Educators learn to help teens in crisis
Tandra Henderson was desperate for some type of local training that would educate teachers and school administrators about mental health issues facing adolescents.
When she heard about the Youth Mental Health First Aid Training in Henderson, she made sure to be there.
“We are always looking for mental health resources for our students,” said Henderson, the Vance County Schools behavioral support specialist. “A lot of them have mental health issues that are undiagnosed. I work in the Exceptional Children department, specifically, but we also work with children who are not identified as EC because of the symptoms they exhibit. We are always looking for ways to become self-sustaining so we don’t have to always rely on outside resources.”
About 25 people from Vance and neighboring counties attended the training Wednesday, which was administered through the North Carolina Department of Health and Human Services; it was meant to provide adults with skills to help adolescents age 12 to 18 years old experiencing mental health or addiction challenges or those who are in crisis.
The Mental Health First Aid program is a key component of the state’s Crisis Solution Initiative, which aims to improve crisis prevention services and reduce emergency department use and wait times for psychiatric and addiction treatment placement.
“I would love for some of the guidance counselors, teachers and social workers to have that training so that at each school they can have some small crisis unit to divert a crisis before we have to call some outside agency to assist,” Henderson said.
She said she learned how to identify indicators a student may be experiencing some type of mental illness and what to do next.
The state health department estimates about 150,000 visits to emergency departments in North Carolina are related to an acute psychiatric or addictive disorder crisis.
Roughly 13 percent of patients with a mental health crisis treated in an emergency department will return within 30 days.
State health and human services Secretary Aldona Wos attended the training at Perry Memorial Library on Wednesday.
“There is a huge need in North Carolina in reference to behavioral health, and the world of behavioral health intersects with substance abuse in a lot of areas, and that intersects with education, with the social services department, the prisons,” Wos said. “If you can, in any way, make an impact on getting people care — especially on the front end — you can change people’s lives tremendously. The path they are going on, if you can change their path, the benefit for them in their lives is immeasurable.”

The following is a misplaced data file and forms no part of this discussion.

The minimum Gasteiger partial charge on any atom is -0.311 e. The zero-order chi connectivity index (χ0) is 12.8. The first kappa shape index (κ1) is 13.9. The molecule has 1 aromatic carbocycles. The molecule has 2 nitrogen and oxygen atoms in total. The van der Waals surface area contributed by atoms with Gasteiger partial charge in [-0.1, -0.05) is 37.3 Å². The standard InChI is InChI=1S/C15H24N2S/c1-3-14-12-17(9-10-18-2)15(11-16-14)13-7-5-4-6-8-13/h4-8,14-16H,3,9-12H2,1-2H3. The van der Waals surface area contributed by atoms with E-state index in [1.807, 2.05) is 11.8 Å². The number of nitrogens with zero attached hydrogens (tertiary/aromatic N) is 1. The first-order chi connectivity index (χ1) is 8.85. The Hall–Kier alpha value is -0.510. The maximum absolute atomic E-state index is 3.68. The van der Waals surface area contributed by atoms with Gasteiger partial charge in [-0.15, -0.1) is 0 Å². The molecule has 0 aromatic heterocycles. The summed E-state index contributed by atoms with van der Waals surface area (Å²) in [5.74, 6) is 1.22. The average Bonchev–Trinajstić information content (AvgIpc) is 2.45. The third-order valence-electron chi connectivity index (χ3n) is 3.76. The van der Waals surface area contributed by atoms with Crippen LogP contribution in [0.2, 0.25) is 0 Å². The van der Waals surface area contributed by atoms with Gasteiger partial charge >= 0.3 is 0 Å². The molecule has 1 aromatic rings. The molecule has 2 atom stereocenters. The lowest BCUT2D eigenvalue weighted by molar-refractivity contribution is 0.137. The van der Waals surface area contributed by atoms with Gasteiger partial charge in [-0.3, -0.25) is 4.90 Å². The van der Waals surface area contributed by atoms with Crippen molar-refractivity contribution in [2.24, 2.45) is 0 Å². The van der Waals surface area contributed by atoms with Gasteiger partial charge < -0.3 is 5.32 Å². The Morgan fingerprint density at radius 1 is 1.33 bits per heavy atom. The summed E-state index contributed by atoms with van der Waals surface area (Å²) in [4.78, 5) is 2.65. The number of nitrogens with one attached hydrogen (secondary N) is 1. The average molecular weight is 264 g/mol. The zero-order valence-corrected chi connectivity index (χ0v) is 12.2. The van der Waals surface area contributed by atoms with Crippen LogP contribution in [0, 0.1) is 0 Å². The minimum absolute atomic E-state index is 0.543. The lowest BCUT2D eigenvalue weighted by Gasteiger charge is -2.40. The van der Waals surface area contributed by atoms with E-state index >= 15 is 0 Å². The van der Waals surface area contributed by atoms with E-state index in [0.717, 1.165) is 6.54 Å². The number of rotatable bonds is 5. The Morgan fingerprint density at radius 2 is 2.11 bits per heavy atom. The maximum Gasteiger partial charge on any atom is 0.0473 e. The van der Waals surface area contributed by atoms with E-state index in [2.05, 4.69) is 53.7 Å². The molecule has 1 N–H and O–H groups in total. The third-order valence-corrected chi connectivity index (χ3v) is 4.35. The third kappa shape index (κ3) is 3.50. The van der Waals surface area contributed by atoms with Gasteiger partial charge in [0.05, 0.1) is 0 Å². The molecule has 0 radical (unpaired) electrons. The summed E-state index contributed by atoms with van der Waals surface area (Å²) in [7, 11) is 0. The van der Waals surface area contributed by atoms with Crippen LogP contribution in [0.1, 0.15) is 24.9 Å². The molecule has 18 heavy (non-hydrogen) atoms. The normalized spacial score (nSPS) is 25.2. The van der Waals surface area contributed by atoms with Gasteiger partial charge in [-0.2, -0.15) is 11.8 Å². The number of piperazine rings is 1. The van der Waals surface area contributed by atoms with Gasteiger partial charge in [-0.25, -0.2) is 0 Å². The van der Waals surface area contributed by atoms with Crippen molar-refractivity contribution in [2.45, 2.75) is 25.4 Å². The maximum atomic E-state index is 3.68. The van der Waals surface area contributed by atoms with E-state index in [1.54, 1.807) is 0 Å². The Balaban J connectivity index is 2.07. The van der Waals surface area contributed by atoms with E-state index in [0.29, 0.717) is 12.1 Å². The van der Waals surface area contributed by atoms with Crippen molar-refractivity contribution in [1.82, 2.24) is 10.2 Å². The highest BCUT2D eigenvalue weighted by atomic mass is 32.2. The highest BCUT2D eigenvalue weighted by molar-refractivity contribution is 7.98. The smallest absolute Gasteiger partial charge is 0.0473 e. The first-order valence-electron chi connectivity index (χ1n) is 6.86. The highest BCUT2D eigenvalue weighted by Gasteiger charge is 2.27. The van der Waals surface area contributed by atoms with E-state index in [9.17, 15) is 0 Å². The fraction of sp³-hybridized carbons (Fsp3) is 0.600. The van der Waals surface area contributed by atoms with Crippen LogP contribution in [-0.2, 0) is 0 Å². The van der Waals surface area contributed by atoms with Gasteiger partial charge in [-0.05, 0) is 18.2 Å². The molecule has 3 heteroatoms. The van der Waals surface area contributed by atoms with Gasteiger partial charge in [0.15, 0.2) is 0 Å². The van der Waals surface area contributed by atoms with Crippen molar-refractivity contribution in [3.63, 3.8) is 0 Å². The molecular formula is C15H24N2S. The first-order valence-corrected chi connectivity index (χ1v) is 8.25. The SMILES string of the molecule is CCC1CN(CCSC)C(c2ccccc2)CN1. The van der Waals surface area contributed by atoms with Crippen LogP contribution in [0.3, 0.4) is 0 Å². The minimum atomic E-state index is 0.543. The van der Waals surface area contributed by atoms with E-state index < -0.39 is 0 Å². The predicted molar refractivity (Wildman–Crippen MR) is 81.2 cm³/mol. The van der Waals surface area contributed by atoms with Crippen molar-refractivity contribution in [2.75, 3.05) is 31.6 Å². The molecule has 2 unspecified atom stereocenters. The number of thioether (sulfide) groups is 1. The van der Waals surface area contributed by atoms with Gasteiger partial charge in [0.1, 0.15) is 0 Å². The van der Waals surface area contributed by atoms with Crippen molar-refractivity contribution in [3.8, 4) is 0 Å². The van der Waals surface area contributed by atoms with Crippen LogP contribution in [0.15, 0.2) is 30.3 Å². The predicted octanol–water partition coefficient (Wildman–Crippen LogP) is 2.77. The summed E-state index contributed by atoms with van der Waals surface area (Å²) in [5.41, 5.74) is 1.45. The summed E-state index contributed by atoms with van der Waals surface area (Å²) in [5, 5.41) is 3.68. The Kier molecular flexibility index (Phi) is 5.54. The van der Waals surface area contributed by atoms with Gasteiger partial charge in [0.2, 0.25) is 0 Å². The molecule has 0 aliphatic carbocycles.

April Williams, school social worker at Warren County Schools, said she came to the training because she feels mental health is taking over the education system.
“A lot of our kids — if they are a part of Exceptional Children or not — have mental health issues that are coming in, and we see it’s really affecting their education,” she said. “They are not able to focus in class and listen to what their teachers have to teach them.”
She said the training taught her what having a mental illness truly means.
“I would love for this training to come to Warren County,” she said. “We need this more in rural America.”
Iris Johnson, a grandmother of three, said she came because two of her grandchildren have been diagnosed with attention deficit disorder.
“These programs are very instrumental to me because I was one of those parents that was in denial,” said Johnson, who is the Student Success Center coordinator for Halifax Community College. “I came here to get more information about how I can help not just my grandchildren but all children.”
Additional trainings, such as the Youth Mental Health First Aid Training recently held in Henderson (“Educators learn to help teens in crisis,” May 14), can be scheduled by contacting Gina DeMent of Cardinal Innovations Healthcare Solutions at firstname.lastname@example.org.
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